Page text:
Objective: To compare the effectiveness of training for eclampsia in local hospitals and a regional simulation center, with and without teamwork theory.
Methods: This study is a randomized controlled trial of training in local hospitals and in a simulation center in the United Kingdom. Midwives and obstetricians working at participating hospitals were randomly assigned to 24 teams. Teams were randomly allocated to training in local hospitals or at a simulation center, and to teamwork theory or not. Performance was evaluated before and after training with a standardized eclampsia scenario captured on video. Outcome measures were completion of tasks, time to completion of tasks, administration of magnesium sulfate, and quality of teamwork.
Results: Training was associated with an increase in completion of basic tasks; 87% before training and 100% afterward. Basic tasks were completed more quickly; 55 seconds compared with 27 seconds, P=.012. The magnesium sulfate loading dose was administered by 61% of teams before training and by 92% afterward (P=.040). There was a shorter median time to administration (116 seconds less; P=.011). Training at the simulation center was not associated with additional improvement. Teamwork generally improved (median global score rose from 2.5 to 4.0; P<.001) but there was no additional benefit from teamwork training.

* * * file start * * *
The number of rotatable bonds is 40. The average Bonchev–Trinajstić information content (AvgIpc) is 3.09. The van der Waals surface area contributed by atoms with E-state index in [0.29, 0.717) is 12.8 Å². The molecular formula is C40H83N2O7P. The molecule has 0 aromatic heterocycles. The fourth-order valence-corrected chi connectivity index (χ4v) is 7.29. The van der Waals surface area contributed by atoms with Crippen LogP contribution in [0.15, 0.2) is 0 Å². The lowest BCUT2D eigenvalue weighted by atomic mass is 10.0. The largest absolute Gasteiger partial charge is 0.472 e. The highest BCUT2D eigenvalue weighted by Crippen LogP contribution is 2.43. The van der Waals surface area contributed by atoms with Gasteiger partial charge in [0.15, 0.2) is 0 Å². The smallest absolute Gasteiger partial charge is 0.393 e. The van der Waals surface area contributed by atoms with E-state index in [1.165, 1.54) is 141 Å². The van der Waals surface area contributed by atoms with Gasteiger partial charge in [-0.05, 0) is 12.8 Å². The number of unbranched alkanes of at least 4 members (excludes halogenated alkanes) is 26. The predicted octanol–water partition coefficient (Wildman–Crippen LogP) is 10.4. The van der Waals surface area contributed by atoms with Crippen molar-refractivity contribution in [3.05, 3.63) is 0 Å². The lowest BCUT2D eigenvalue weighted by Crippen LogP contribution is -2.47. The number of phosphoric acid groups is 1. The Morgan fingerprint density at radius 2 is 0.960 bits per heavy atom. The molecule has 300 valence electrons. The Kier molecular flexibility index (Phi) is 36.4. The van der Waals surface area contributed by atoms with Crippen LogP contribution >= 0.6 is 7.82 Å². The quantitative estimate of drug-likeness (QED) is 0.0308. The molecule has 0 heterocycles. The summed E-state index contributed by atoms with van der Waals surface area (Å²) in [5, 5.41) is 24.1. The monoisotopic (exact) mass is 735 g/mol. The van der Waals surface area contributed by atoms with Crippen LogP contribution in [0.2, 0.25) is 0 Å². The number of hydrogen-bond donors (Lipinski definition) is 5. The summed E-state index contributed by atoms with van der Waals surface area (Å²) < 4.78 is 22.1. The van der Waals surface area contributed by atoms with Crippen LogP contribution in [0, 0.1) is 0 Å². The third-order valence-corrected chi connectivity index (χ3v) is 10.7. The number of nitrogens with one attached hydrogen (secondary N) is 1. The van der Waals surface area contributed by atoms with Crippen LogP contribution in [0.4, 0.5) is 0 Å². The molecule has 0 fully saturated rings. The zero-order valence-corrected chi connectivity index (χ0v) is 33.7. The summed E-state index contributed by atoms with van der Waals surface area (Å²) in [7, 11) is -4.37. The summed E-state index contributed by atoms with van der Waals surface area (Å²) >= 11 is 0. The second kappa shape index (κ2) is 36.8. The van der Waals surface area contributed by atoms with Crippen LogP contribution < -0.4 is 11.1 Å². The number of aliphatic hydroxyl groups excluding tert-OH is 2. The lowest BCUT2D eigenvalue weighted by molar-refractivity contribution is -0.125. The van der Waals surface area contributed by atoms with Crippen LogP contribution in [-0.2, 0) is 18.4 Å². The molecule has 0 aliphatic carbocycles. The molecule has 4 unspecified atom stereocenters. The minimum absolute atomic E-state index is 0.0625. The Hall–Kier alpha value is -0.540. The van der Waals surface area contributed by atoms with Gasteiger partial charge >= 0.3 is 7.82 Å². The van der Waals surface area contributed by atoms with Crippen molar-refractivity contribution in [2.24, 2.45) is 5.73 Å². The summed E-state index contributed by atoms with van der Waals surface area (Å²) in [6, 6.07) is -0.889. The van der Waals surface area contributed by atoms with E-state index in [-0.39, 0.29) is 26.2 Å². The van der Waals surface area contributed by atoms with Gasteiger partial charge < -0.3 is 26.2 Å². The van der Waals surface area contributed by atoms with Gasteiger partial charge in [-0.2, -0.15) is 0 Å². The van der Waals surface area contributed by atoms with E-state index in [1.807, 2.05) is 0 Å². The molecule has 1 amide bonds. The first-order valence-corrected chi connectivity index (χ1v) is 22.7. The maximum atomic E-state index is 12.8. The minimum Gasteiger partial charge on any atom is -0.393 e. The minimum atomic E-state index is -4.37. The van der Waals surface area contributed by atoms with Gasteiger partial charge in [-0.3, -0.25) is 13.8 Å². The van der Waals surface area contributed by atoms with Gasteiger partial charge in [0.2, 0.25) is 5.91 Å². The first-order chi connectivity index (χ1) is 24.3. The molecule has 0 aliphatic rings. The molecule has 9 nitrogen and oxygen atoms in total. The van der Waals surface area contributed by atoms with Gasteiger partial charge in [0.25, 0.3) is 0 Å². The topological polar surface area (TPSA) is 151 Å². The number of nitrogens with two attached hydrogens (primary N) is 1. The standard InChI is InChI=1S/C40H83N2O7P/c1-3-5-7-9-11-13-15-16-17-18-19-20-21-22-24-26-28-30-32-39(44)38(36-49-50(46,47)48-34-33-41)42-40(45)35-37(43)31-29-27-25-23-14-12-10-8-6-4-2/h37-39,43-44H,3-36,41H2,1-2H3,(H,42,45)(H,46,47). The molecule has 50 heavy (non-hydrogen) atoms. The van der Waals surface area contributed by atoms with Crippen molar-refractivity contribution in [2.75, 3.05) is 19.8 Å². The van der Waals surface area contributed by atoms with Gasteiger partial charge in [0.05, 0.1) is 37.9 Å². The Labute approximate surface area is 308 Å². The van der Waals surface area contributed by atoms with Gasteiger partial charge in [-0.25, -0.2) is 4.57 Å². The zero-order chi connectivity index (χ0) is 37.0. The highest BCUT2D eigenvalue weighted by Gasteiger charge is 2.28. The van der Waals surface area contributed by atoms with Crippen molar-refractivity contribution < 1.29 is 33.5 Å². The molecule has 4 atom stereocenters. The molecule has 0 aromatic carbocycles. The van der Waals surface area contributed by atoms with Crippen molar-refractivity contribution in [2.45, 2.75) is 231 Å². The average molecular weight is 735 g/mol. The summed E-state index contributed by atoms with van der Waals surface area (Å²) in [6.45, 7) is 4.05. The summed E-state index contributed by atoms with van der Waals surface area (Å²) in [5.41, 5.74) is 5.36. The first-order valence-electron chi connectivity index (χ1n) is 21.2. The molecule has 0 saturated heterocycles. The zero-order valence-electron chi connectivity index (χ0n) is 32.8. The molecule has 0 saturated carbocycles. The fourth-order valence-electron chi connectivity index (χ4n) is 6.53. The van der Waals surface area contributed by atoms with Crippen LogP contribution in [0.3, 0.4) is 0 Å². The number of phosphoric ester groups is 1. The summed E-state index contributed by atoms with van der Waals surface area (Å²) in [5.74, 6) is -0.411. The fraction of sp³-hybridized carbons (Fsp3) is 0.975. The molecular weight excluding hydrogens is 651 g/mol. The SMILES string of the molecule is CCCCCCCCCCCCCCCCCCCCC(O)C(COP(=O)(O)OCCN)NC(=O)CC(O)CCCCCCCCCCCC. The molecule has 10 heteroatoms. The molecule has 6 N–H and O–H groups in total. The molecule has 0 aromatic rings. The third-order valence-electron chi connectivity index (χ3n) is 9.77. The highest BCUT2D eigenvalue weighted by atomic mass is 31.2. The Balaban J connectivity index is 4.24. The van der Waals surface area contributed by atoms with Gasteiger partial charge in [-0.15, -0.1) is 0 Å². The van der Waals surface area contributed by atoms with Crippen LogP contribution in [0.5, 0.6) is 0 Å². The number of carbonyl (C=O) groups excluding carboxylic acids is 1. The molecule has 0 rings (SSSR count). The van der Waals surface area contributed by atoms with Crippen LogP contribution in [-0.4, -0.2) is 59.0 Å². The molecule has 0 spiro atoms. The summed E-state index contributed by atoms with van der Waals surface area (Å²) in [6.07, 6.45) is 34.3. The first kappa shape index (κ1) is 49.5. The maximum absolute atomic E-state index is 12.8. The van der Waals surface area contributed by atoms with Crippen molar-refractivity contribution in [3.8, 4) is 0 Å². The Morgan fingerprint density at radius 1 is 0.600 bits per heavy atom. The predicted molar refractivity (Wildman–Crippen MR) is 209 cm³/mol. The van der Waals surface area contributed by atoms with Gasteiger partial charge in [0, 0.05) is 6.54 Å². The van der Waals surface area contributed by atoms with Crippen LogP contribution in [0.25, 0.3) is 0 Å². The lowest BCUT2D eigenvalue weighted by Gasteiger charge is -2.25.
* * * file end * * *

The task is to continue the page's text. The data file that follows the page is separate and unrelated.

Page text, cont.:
Conclusion: Training resulted in enhanced performance with higher rates of completion for basic tasks, shorter times to administration of magnesium sulfate, and improved teamwork. There was no additional benefit from training in a simulation center, and none from teamwork theory.
Clinical trial registration: ISRCTN, http://isrctn.org, ISRCTN67906788, reference number 0270030.